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Did Obama Really Torpedo Immigration Reform?

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Presumptive Republican presidential nominee John McCain made a curious charge through a spokesperson immediately after his talk before the National Association of Latino Elected and Appointed Officials conference in Arlington, Virginia. He flatly said that his Democratic rival Barack Obama helped torpedo the immigration reform bill in the Senate in June 2007. This is a serious even inflammatory charge. It probably won't do much to hurt Obama's standing among the majority of Latino elected officials and core Latino Democrats. Polls show that the overwhelming majority of them back him. But it could stir more murmurs among some about his credentials as the change advocate on economic and foreign policy matters, and that includes immigration reform. Worse, it could raise even more doubts among rank and file Latino voters about Obama's willingness to go to the mat on immigration reform. This would be a disaster for him. Latino voter support is absolutely crucial in Obama's drive to bag the White House.

In the 2004 presidential election, Bush got nearly forty percent of the Latino vote. Without those votes Democrat John Kerry would have won the White House.

It not just the Latino votes that Bush got and Obama and McCain are clawing to get. It's where the Latino votes come from that could cinch the victory for Obama or McCain. The greatest numbers of Latino voters are in California, Florida, Texas and New York, Illinois and New Jersey. These are the key electoral states that virtually determine who will sit in the White House for years to come.

This much is clear in looking back at the Senate immigration debate in the spring 2007, Obama did vote for five amendments dubbed "poison pill" amendments. They badly threw out of whack the carefully crafted, but always fragile, compromise package that Democrats and Republicans cobbled together to get a bill passed. The Amendments lowered the visa quota for guest workers, put a severe time limit on the temporary guest worker program, and the temporary worker visa programs, revised the system for evaluating immigrant citizenship claims, and changed the time limit on the renewal of visas for some immigrants.

The amendments were backed by liberal and labor groups. The intent was to make the bill more expansive, balanced, and fair. But it was also the classic case of noble intent clashing with political practicality and a very tenuous Senate Democrat and Republican consensus on the type of immigration reform bill that realistically could pass, and that Bush would sign. The amendments predictably were rejected. Both Senator Ted Kennedy and McCain turned thumbs down on them (McCain did not vote on one of the amendments). The time delay, energy expended and wasted debating the amendments (and others), upset the delicate balance and helped dig the hole deeper for the bill.

Though Hillary Clinton and other top Senate Democrats also backed the amendments, they didn't draw much fire for it. They are hard line partisan Democrats who make little pretense about voting anything other than a straight party line on legislation or amendments to legislation that labor and liberal advocacy groups solidly back.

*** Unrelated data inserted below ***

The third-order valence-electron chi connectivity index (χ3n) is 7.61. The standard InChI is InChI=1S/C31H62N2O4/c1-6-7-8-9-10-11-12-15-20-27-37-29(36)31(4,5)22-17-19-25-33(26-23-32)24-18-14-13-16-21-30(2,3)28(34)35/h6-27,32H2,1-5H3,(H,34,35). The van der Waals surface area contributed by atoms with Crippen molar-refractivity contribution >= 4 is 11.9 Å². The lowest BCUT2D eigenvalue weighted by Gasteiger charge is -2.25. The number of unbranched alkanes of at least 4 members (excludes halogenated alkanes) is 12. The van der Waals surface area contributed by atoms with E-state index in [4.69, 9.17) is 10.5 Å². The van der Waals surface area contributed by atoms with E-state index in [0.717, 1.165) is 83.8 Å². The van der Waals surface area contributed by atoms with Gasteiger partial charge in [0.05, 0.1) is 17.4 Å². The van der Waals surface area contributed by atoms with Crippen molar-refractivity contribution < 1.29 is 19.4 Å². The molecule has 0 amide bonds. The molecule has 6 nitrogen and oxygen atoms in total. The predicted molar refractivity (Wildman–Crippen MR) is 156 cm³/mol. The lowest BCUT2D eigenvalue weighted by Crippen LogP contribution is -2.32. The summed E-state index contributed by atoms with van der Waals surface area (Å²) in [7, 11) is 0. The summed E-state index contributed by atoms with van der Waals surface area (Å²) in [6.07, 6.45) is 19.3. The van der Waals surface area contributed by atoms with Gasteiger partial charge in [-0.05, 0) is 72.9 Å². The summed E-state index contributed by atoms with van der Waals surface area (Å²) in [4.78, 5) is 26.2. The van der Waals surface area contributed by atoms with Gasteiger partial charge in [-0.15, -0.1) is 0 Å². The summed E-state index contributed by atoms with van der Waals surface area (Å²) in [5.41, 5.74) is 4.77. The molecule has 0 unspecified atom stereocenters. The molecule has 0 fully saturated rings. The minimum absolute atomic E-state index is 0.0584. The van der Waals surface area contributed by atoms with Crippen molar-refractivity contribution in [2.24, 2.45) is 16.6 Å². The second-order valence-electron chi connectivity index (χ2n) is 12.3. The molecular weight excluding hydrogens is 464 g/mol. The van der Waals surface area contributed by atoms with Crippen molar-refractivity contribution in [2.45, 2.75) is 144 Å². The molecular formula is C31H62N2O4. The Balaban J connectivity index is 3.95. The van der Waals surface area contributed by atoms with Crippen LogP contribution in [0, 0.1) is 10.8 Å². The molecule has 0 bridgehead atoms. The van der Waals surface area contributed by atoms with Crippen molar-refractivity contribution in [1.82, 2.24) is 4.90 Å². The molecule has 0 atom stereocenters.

But Obama claimed to be different than them. The amendment debacle drew a mild knock that Obama had betrayed his oft stated promise to elevate his head above petty, narrow party politics and be a bi-partisan consensus builder. This means that he will be the one to smash through the dead end morass of party squabbling and Congressional paralysis to move things along in Washington. The paralysis has drawn the disgust and fury of millions of voters and earned Congress approval ratings that wallow every bit in the historic low depths as Bush's approval ratings

The immigration reform bill killing amendments, and Obama's vote on them, give McCain the hook he needs to lambaste Obama as an immigration reform spoiler. Worse, it allows him to try to plant the idea among some Latino voters that if Obama can't be trusted to do what it takes to get immigration reform through, than why expect him to do what it takes on other issues such as affordable health care that are vital to Latinos.

Though the crowd at the NALEO conference publicly and enthusiastically chanted Obama's name, privately he had a nervous moment. In a behind the scenes meeting with more than a dozen Latino leaders he reportedly was pressed to spell out exactly where he stood on immigration. Some also weren't too thrilled that in the past Obama sounded every bit as tough as the anti-immigration hawks in backing a border fence. Immigration reform advocates vehemently oppose the fence.

Despite the vigorous cheers among Latino elected officials for Obama and the near certainty that he'll net the big percentage of Latino votes, it still doesn't mean that the Latino vote is not a bit of an X factor for him. Unfortunately, it won't help that Obama now will be called to answer for what he did or didn't do when it came to help make immigration reform a reality.

New America Media National Political Affairs Writer Earl Ofari Hutchinson is an author and political analyst. His new book is The Ethnic Presidency: How Race Decides the Race to the White House (Middle Passage Press, February 2008).